I keep getting the P0170 fault code for fuel trim malfunction. The first time this fault appeared it also gave a fault code for the oxygen sensor downstream of the catalytic converter. After replacing the oxygen sensor the check engine light (CEL) remained off for several months. Now only the P0170 fault comes on. I read about the cam actuators leaking oil into the wire harness, so I've changed those as well as putting in the isolation wires. I keep cleaning the connectors to the oxygen sensors, cam adjusters and the engine control and there doesn't seem to be any evidence of oil anymore. Not sure what to do next without any fault code pointing to replacing a part. I've also cleaned the air flow sensor with air flow sensor spray, but it looked good, quite a job to get to that. I can only think of changing the up stream oxygen sensor or change out the engine wire harness, I really don't want to change the harness. Any suggestions would be greatly appreciated. DIYDave
P0170 Fault Code on 2004 Mercedes-Benz C230
by DIYDave in Calabasas, CA on July 23, 2009
1 answer 5 comments
ANSWER by dandd , July 23, 2009
The code P0170 refers to a problem with the computer control of the air fuel mixture. This is called Fuel Trim. Code P0170 means that the Fuel Trim has reached its limit for compensating for a RICH Fuel Mixture. There are several reasons for a rich fuel mixture problem. I think that the best way to determine the cause of a rich fuel trim is to use a data streaming scan tool. Ihe first thing I look at is the grams/per second that the Mass Air Flow Sensor is reporting. I also look at the barometric pressure and compare it to the altitude of the location of where I currently am. If the pressure is off ( the baro pressure sensor is part of the Mass Air Flow Sensor ) then the whole fuel fuel reference map is way off either too rich or too lean depending on the error. Fuel pressure should also be checked to make sure that it is not too high or that the vacuum line to the fuel pressure regulator has not fallen off or become split. The Oxygen Sensors should set codes if they are defective and usually do on a ' Benz in my experience. Typically when I have harness problems with a Mercedes, I find that the car misfires, idles funny or has non-functioning injectors. there are usually several codes as well ( like 5-10 codes ). If this kind of information is a bit over your head, then I would take your car to a good German Shop who has a good Diagnostic Tech. I used to work for Bosch and now I do Emissions Diagnosis for a living in N Calif. and I find that the work at many dealerships is not very consistent. I recently had to explain to a very, very large Mercedes Dealer how the Diagnostic Module worked on an E-Class. I was shocked that the service department and parts department did not really understand an important aspect of their own product . Good Luck! A good tool for this is about 10K and up. The factory scanner is 150k The most common problem is the Mass Air Flow Sensor for this code on your model Benz. if you replace this, be sure to absolutely MATCH the part number and only use a Bosch part. NO AFTER MARKET PARTS for this job. Then you need to do a fuel system adaption re-set or the light will come on again. it will take a couple of days of driving for the fuel system to re-learn with no adaption re-set. so the light may come on/stay on with out it for a 2-3 days Best of Luck!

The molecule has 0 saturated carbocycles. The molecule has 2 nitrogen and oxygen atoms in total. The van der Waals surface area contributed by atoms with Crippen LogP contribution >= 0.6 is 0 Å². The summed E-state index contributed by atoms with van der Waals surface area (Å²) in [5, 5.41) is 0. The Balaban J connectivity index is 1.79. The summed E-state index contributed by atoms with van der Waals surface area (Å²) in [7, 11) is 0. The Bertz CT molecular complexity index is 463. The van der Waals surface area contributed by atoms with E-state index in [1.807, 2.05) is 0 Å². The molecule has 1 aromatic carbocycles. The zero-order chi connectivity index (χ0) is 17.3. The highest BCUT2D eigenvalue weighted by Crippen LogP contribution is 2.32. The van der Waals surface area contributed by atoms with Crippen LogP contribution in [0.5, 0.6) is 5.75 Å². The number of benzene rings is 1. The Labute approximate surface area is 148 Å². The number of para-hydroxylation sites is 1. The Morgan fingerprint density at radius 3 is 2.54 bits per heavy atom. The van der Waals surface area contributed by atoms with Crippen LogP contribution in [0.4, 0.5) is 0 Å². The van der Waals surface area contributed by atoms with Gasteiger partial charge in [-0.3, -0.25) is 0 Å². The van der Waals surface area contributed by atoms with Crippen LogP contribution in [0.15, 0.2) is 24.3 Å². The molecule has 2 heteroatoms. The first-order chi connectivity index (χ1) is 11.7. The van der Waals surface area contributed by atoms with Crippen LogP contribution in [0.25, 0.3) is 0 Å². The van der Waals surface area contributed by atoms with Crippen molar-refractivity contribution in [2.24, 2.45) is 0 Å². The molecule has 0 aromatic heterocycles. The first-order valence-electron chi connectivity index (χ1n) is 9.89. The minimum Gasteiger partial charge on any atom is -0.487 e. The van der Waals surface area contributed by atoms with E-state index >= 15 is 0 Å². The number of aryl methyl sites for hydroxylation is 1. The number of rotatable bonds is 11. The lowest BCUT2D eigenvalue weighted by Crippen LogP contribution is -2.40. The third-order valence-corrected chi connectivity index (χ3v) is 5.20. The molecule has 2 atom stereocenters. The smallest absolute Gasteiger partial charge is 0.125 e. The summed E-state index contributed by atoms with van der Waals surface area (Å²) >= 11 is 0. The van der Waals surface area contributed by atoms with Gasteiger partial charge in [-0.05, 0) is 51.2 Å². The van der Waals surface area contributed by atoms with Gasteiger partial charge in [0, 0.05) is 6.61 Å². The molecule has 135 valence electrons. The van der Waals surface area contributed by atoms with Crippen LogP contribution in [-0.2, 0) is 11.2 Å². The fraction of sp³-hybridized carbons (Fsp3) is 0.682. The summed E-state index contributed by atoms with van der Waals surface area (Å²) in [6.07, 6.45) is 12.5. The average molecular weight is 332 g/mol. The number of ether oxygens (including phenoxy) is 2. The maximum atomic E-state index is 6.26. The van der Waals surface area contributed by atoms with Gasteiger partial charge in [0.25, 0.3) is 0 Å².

COMMENT by DIYDave , July 23, 2009
Thank You Dandd for your great answer. Can you recommend a streaming scan tool, model, p/n that isn't too expensive. Also where would I find the correct values for the different parameters that you mentioned. I have the official Mercedes Maintenance Manual CD but have not come across any values for mass airflow or fuel pressure etc, where would I find this information? Or where to find the fuel reference map?
COMMENT by benzlady , August 13, 2010
I found that my air filters were really dirty. would changing the filters make the problem go away?
COMMENT by Visitor , August 15, 2010
Since your Mercedes has an OBD-II system ( 1996 and later ) you can get a small OBD-II scanner that has a data stream for about $200. We have 1 at the RepairPal office and use it to help employees with their cars, such as the soft ware developers etc. I believe it is sold by MAC Tools. Ask a Mac Tool truck, they would know for sure. As for the correct values, they are not going to be in a manual. This what I study and take classes for, however, you want to see the LTFT or Long Term Fuel Trim to be as close to 1% positive as possible. As for the Mass Air Flow Sensor, you want to see about 2.5-3.1 grams at idle with a fully warmed up engine under no load, not even in gear. You also want to see that the Air Cleaner element is spotless and has no evidence of any oil. If it does, then most likely the Mass Air Flow Sensor element has been contaminated by oil and though some Techs will try to clean it, I find that the most reliable way to repair this situation is to replace the Mass Air Flow Sensor with, and this is very important, with a part number matched factory Mass Air Flow Sensor. Also replace the Air Filter element and clean the housing. If there is an oil 'blow by' problem, this also has to be resolved, usually a dirty or plugged PCV system, or the new parts will be ruined in short order by the oil.
COMMENT by benzlady , August 22, 2010
Thanks for your advice. How do I makes sure I'm replacing the MAS with a matched factory part? I also have a the codes P0335,and P1073 what does this mean? Is this a costly repair for 2001 C320 with 112,000 miles?
COMMENT by Visitor , July 03, 2011
Hello. Do you know where to find the w168 MAFS sensor alone? It's a TEMIC 311.874 and as you probably know it's soldered to the ECU. Thanks.